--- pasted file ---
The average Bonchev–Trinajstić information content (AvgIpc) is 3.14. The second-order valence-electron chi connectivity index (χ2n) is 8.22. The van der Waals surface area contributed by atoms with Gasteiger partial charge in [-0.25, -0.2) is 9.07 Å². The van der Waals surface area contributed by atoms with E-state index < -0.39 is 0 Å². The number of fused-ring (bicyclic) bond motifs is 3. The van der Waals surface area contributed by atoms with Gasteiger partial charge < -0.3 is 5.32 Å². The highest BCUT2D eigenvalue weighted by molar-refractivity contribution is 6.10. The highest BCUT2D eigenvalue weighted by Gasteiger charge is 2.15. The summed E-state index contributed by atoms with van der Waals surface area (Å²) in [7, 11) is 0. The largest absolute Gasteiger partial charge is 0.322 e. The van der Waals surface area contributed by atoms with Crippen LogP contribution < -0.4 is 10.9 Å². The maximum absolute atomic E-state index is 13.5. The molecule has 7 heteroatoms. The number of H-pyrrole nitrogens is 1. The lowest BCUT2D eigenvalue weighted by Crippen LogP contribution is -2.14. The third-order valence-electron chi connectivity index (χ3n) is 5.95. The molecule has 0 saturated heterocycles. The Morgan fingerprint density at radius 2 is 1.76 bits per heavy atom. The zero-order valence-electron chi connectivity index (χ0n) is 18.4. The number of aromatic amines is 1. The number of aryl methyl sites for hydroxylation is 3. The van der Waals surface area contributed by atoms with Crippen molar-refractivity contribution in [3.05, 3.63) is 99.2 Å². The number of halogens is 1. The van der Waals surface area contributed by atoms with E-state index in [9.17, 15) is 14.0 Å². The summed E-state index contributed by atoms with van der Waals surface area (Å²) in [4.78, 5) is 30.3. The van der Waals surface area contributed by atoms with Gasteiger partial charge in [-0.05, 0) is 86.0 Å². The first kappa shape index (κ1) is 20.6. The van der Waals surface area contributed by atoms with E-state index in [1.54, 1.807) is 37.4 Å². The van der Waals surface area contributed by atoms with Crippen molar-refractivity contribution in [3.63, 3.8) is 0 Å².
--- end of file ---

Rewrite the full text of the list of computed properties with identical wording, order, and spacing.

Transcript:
The average Bonchev–Trinajstić information content (AvgIpc) is 3.14. The second-order valence-electron chi connectivity index (χ2n) is 8.22. The van der Waals surface area contributed by atoms with Gasteiger partial charge in [-0.25, -0.2) is 9.07 Å². The van der Waals surface area contributed by atoms with E-state index < -0.39 is 0 Å². The number of fused-ring (bicyclic) bond motifs is 3. The van der Waals surface area contributed by atoms with Gasteiger partial charge < -0.3 is 5.32 Å². The highest BCUT2D eigenvalue weighted by molar-refractivity contribution is 6.10. The highest BCUT2D eigenvalue weighted by Gasteiger charge is 2.15. The summed E-state index contributed by atoms with van der Waals surface area (Å²) in [7, 11) is 0. The largest absolute Gasteiger partial charge is 0.322 e. The van der Waals surface area contributed by atoms with Crippen LogP contribution < -0.4 is 10.9 Å². The maximum absolute atomic E-state index is 13.5. The molecule has 7 heteroatoms. The number of H-pyrrole nitrogens is 1. The lowest BCUT2D eigenvalue weighted by Crippen LogP contribution is -2.14. The third-order valence-electron chi connectivity index (χ3n) is 5.95. The molecule has 0 saturated heterocycles. The Morgan fingerprint density at radius 2 is 1.76 bits per heavy atom. The zero-order valence-electron chi connectivity index (χ0n) is 18.4. The number of aromatic amines is 1. The number of aryl methyl sites for hydroxylation is 3. The van der Waals surface area contributed by atoms with Crippen molar-refractivity contribution in [3.05, 3.63) is 99.2 Å². The number of halogens is 1. The van der Waals surface area contributed by atoms with E-state index in [9.17, 15) is 14.0 Å². The summed E-state index contributed by atoms with van der Waals surface area (Å²) in [4.78, 5) is 30.3. The van der Waals surface area contributed by atoms with Gasteiger partial charge in [-0.05, 0) is 86.0 Å². The first kappa shape index (κ1) is 20.6. The van der Waals surface area contributed by atoms with E-state index in [1.54, 1.807) is 37.4 Å². The van der Waals surface area contributed by atoms with Crippen molar-refractivity contribution in [3.63, 3.8) is 0 Å².